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Weekend reading: Festive fun

Weekend reading

Good reads from around the Web.

I know my co-blogger The Accumulator has a cult following among Monevator readers, but I never expected to see a financial product bearing his own name.

Of course I can’t be sure the money-amassing Accumulator device was named in honour of our parsimonious comrade-in-arms, or even inspired by him.

You’ve got to admit though that this fancy tube for collecting £1 coins does fit his mantra – it’s simple, cheap to run, and it can be operated by any DIY investor who has a pulse and the ability to save the odd £1 coin when holidaying in Bognor.

But I’m not going to take this lunge for fame lying down, rest assured. If The Accumulator can have a low-tech saving vehicle, then I think it’s time I finally launched my eagerly-awaited hedge fund.

The Investor’s Massively Asymmetrical Risk-Arbitrage Diversified Holdings Unit will invest in literally millions of distinct assets, each with their own bespoke characteristics.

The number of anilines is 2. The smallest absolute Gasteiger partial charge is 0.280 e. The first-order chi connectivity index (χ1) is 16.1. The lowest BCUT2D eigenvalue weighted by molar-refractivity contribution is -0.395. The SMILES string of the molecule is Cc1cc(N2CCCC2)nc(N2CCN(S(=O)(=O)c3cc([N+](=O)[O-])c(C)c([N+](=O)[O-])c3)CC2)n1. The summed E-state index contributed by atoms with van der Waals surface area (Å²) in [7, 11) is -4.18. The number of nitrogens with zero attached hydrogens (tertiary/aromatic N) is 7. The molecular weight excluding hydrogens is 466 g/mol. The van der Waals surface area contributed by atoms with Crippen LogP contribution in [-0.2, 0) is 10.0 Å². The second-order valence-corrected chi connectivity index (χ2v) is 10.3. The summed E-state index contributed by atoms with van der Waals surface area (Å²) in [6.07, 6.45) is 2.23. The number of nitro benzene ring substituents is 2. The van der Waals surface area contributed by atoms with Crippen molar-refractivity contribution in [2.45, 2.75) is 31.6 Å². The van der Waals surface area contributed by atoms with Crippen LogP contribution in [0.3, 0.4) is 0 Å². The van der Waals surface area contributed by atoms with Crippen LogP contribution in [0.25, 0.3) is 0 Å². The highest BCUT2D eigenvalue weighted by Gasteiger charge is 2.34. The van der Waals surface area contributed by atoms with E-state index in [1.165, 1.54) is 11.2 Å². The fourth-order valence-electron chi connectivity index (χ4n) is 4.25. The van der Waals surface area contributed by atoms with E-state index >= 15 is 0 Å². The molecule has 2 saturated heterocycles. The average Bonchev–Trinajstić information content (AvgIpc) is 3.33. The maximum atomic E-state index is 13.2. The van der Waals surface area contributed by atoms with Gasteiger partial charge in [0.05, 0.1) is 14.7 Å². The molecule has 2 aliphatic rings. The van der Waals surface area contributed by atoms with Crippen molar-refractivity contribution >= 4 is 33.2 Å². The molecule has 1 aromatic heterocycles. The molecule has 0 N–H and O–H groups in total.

And I can guarantee that there will be at least some people who are made into millionaires by the operation of my new hedge fund. (These people will be shown off at fancy City gatherings in order to convince more lucky punters to get into this great opportunity).

Of course, I shall be taking the customary 2% off investors for getting out of bed.

I shall also be gobbling up the quaintly traditional 20% of any profit made by my investors.

And how will it work? Oh, you don’t need to worry about that. It’s a black box, isn’t it? Trust me, I’m a soon-to-be rich hedge fund manager!